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Urol Oncol. 2012 Nov-Dec;30(6):804-12. doi: 10.1016/j.urolonc.2011.02.002. Epub 2011 Jul 27.

Pretreatment depressive symptoms and treatment modality predict post-treatment disease-specific quality of life among patients with localized prostate cancer.

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Department of Urology, Mount Sinai School of Medicine, New York, NY 10029, USA.



This study examines the prevalence of depressive symptoms before prostate cancer treatment and explores associations among pre-treatment depressive symptoms and post-treatment disease-specific QOL, controlling for treatment modality, and demographic and clinical covariates.


A case series of patients diagnosed with localized prostate cancer (T1-2N0M0) at a comprehensive cancer center was assessed. Of the 1,370 eligible patients, 869 (63.34%) completed questionnaires at diagnosis (baseline) and 6 months following treatment. Patients were treated with surgery (16.8%), brachytherapy (27.6%), or external beam radiation (EBRT; 55.6%). Depressive symptoms and disease-specific QOL were assessed with established measures (i.e., Center for Epidemiologic Studies Depression Scale (CES-D); sexual adjustment questionnaire (SAQ); and the American Urological Association symptom index).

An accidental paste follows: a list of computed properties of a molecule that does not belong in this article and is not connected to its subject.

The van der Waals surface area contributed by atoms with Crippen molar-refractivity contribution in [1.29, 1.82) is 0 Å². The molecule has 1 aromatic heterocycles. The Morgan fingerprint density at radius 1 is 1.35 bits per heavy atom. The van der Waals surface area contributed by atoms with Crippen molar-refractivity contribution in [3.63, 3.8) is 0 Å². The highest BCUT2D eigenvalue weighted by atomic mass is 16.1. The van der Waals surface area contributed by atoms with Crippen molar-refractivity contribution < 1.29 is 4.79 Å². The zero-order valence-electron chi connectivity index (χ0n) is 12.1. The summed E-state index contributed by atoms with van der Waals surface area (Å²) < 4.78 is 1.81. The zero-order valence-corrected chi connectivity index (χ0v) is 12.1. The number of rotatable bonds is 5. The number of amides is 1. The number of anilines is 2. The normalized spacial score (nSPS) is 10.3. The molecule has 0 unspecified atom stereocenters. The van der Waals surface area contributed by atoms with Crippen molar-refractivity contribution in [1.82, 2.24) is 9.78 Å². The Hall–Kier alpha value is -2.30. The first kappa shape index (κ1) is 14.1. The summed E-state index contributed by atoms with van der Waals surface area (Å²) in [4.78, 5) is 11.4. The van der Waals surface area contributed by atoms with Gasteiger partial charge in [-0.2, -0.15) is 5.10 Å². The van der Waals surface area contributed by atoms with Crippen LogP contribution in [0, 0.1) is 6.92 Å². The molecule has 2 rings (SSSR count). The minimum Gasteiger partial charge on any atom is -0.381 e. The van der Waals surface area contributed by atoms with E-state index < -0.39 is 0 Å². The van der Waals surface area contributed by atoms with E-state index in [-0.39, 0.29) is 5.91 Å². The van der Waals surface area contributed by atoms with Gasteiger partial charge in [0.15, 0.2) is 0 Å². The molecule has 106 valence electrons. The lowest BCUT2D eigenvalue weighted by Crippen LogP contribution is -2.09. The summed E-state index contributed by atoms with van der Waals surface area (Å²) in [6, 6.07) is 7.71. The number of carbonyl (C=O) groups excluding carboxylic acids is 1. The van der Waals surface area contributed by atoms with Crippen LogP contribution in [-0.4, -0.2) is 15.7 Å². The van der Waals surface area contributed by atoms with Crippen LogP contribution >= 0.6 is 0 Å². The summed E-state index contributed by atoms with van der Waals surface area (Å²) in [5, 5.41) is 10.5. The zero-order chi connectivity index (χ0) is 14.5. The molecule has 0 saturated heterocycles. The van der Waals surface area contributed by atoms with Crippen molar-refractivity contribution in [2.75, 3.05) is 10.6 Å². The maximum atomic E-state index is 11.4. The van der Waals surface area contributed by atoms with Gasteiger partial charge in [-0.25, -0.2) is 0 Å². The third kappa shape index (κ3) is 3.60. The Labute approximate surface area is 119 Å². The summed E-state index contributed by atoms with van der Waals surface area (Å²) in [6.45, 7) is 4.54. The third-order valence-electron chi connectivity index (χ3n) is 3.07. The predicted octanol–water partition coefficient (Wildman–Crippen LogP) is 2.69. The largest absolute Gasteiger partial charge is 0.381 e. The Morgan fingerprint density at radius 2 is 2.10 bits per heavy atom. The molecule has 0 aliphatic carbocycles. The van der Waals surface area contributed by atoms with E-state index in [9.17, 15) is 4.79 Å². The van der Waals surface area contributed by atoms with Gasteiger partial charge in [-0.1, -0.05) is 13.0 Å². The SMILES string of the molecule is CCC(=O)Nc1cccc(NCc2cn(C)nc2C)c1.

A fifth of the sample (19.7%) reported clinically elevated levels of depressive symptoms at baseline. The proportion of clinically elevated levels of baseline depressive symptoms was higher among surgery patients compared with patients treated with brachytherapy or external beam radiation. Depressive symptoms at baseline and treatment modality significantly predicted sexual and urinary dysfunction, related bother, activity limitation due to urinary dysfunction at 6 months, controlling for, age, PSA level, Gleason score, relevant baseline indicators of sexual and urinary dysfunction, related bother, and activity limitation (P < 0.05).


Pretreatment depressive symptoms and treatment modality predict QOL after PrCa treatment. Health care providers should be sensitive to the display of depressive symptoms before PrCa treatment and consider preventative interventions, including preparing patients for the changes in disease-specific QOL and related bother following prostate cancer treatment.

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